Why do Customer Development?
Product/Market Fit (a.k.a. Customer Development) is imperative for any startup where there’s nothing more valuable than the ability to understand what your customers need versus what they want. This understanding is key to building a repeatable and scalable business model.
“Get closer than ever to your customers. So close that you tell them what they need well before they realize it themselves.” – Steve Jobs
What is Customer Development?
Customer Development is a tried and true process (when done correctly) to finding out if you have a market for your offering. It is an iterative process that requires true empathy, perseverance, and genuine curiosity to navigate from hypothesis to a true customer-worthy offering. It is not a guarantee that you will find a market and sell millions of dollars worth of product but it will help you to quickly test your hypothesis(es), iterate and pivot quickly saving valuable time, money and frustration down the road.
“No business plan survives first contact with customers” – Steve Blank
How does Customer Development work?
- Identify your assumptions
There are things you believe to be true about how your customer thinks and acts, what he is capable of, and how he makes decisions. There are things you believe to be true about how you will produce your product, the resources, and partners, etc. These need to be identified and cataloged as preparation for effective customer development.
- Write your problem hypothesis
Once you have identified your assumptions, you will craft a succinct statement that will help you to identify the target customer profile – looking at your customer from all angles from the professional to the personal.
- Map your target customer profile
What does your customer look like: what about her abilities, needs, and environment make her more likely to buy your product etc.?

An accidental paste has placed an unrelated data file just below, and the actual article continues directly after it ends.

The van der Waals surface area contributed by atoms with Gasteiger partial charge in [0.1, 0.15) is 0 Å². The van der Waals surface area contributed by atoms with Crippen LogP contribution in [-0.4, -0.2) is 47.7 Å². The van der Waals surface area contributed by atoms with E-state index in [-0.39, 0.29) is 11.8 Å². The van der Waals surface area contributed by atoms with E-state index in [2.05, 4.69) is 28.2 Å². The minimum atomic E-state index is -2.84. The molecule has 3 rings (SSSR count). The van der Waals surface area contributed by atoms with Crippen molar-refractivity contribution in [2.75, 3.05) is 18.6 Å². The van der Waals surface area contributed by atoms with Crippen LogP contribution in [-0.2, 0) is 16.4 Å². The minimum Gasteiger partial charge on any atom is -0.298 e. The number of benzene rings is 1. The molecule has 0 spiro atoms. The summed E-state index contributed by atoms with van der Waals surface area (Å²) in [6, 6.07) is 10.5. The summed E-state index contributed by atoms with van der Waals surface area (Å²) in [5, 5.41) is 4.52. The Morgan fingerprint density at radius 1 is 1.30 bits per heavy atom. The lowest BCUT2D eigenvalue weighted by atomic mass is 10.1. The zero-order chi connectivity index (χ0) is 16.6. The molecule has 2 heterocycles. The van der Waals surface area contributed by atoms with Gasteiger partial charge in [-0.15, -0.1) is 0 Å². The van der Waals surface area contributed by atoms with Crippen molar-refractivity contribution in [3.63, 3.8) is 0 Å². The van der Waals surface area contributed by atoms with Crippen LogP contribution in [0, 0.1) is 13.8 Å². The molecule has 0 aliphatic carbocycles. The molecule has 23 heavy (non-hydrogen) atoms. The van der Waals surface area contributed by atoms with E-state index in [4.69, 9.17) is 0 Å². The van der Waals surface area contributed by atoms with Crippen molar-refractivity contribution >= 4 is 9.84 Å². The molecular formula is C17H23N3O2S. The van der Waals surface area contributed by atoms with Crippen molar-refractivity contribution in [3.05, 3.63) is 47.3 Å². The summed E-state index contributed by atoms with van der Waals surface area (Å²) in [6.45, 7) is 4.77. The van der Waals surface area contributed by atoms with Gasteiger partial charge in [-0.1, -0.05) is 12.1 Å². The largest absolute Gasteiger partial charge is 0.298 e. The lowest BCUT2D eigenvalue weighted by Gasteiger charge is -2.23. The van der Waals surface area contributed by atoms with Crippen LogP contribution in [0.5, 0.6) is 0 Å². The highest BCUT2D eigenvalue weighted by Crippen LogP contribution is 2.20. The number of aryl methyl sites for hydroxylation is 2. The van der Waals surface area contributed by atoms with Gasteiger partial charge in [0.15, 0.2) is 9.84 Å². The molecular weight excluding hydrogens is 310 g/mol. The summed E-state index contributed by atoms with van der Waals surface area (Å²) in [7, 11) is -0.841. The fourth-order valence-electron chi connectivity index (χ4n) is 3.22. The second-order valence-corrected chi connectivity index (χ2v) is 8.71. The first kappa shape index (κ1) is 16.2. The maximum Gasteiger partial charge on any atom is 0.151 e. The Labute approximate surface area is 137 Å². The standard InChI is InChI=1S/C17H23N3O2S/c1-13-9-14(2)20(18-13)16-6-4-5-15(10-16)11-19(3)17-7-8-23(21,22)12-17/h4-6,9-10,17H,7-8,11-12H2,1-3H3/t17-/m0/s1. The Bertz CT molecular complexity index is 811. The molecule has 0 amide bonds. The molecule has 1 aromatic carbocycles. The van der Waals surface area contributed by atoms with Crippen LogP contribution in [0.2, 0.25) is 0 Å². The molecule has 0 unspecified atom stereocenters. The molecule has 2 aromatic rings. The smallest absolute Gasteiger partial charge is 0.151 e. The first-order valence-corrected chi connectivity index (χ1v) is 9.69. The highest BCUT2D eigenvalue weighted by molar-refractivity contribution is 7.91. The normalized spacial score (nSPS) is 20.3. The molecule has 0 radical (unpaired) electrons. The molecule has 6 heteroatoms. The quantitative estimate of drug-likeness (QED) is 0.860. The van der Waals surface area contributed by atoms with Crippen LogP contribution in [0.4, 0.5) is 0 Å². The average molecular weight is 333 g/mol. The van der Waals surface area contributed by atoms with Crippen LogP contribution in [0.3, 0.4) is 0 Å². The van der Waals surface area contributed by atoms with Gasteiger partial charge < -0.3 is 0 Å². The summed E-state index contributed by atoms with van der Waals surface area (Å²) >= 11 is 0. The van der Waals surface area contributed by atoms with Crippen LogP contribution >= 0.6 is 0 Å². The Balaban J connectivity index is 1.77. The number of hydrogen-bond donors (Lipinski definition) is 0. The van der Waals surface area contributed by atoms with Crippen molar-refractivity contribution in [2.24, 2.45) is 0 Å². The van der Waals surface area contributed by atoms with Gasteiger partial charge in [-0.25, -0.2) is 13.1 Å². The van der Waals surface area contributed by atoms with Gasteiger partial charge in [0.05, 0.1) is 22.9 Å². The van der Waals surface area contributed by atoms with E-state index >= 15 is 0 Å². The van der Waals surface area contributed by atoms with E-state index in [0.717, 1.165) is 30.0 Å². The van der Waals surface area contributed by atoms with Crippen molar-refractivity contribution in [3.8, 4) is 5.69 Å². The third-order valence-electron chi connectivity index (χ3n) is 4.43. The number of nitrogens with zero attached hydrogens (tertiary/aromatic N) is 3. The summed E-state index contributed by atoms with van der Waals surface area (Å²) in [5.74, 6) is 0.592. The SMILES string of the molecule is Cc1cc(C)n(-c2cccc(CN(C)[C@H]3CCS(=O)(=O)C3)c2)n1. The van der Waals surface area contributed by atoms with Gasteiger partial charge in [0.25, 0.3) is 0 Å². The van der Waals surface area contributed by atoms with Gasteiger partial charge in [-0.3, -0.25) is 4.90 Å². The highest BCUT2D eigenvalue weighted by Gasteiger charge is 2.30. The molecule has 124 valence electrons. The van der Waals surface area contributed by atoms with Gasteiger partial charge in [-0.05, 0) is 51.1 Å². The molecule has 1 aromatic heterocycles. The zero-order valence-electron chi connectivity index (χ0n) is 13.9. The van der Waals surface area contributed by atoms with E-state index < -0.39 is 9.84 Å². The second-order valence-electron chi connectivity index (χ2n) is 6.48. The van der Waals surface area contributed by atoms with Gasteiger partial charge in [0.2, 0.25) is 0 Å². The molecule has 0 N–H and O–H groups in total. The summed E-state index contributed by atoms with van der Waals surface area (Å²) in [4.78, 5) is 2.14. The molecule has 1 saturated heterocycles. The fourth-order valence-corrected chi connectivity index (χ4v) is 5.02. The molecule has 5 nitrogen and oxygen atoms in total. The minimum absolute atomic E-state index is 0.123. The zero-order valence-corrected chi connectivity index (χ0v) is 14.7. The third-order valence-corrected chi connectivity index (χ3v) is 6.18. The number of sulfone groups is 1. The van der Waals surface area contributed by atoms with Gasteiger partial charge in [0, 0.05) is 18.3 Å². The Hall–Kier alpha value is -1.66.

These three steps should take you 2-4 hours to complete
Once this process is complete, the first round of interviews follow:
- Find customers to interview
- Seek out people likely to be interested in your product and give them pitches, demos, or samples.
- Look for places where your likely customers already are and try to get your product in front of them.
- Partner with complementary products or services to cross-promote.
- Leverage personal networks for initial interviews.
- Put together a script for email and phone to ask for an interview
This will be short and sweet clearly explaining your objective and setting proper expectations.
- Create your list of questions to ask.
The key thing to remember is to focus on what you are trying to learn vs. coming up with the perfect question(s) to ask.
- Conduct 15-20 interviews to test the initial hypothesis.
You are looking for trends to prove or disprove your original hypothesis. You are also looking to explore alternatives based on the answers you hear. Ultimately, you are hoping to hear, “I would buy this if…….”. Make sure you ask questions the right way.
- Review data and make changes if necessary.
Please note that after the first 15-20 calls you should be comfortable to do this on your own (i.e., you no longer need to pay a 3rd party to be your discovery partner although I am happy to do it if you would like). Either way, I strongly recommend that, if not recording, you have a second person taking copious notes so you can focus completely on the interview.
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